Regular physical self-checks are an important part of self vigilance. While taking a shower or bath, for example, feel for any unusual lumps, bumps or skin discolorations. Ask yourself "How does this feel - how is it supposed to feel? How does this look - how is it supposed to look? There are a number of websites that can show you how to do this, e.g.  WebMD.


Being self vigilant also involves establishing a good relationship with your physician. A regular 'physical' is a good opportunity for discussion. It can also provide the chance to follow up with him/her if your self-checks reveal something for which you feel you need more information.


A typical 'physical' will focus predominantly on medical issues - blood pressure, medications etc. - and will provide essential information for your "wellness audit". Adding a more functionally oriented assessment would broaden your self-awareness, and for this you would need to visit a physical therapy or rehab clinic. A small number of progressive clinics specialize in older adults and provide a more behavioral 'wellness-oriented' approach to treatment. Some of these clinics (e.g. ActiveRx Rehabilitation) offer a 'walk in' service for a comprehensive functional assessment that would include gait, balance, strength, flexibility, and coordination. Assessments such as these are highly predictive of future limitations and can also reveal risk factors for catastrophic life events such as falls.


Successful Aging is all about pursuing an active, healthy and meaningful lifestyle. Being self-vigilant is an essential, though often underestimated, aspect of this.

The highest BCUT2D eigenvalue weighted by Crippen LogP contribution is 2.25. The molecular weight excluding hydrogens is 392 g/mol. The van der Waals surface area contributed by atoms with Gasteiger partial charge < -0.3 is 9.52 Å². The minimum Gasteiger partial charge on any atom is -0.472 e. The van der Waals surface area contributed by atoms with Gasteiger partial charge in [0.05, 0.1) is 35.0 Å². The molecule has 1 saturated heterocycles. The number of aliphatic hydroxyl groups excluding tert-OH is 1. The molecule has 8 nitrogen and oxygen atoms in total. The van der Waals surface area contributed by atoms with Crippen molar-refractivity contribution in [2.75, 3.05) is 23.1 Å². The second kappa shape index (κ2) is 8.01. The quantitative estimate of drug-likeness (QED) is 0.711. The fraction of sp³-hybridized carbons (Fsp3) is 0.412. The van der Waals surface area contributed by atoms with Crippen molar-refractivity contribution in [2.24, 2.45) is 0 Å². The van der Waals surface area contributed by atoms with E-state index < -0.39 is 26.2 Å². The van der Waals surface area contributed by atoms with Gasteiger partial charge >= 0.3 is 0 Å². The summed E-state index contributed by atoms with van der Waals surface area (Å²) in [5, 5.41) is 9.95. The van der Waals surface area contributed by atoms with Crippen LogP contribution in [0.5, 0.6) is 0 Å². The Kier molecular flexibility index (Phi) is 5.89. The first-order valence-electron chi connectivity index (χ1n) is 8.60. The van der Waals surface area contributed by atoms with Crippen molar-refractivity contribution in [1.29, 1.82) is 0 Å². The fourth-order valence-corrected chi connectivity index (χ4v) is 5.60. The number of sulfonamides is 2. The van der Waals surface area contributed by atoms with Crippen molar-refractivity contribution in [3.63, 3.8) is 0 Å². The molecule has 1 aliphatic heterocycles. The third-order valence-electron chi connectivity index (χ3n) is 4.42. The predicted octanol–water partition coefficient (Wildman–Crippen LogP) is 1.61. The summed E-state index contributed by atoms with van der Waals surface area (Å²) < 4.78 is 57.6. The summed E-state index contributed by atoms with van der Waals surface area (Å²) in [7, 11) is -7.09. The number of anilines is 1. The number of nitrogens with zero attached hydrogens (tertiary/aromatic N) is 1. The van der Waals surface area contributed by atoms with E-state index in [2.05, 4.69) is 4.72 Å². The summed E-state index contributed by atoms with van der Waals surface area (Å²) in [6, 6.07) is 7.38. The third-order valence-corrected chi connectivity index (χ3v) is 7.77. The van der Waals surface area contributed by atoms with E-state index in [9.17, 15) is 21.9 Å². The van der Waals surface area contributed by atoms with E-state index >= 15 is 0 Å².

Checking in with yourself provides the best opportunity to do something about your future before your future does something about you!


Aging with Grace Provider Profile

Since 1993, Emeritus Senior Living has been offering an alternative to seniors who no longer are able to live at home, yet do not require full-time nursing home care. Since then, Emeritus Senior Living has grown to become a leader in the assisted living industry, with one of the largest networks of assisted living, retirement and Alzheimer's care communities in North America.  


Aging with Grace is pleased to have all 482 Emeritus locations in our Provider Network. Learn how you can win one year of

FREE Rent. The contest ends August 31, 2011.

Book of the Month

alzheimersAlzheimer's disease and other  

Dementias - A Caregiver's Survival Guide


by Nataly Rubinstein, MSW   


"The chapter on communication was spot on. Nataly thoughtfully explains the importance of body language as a key component of effective communication with an Alzheimer's sufferer." - Patricia Grace  


Click to learn more and purchase...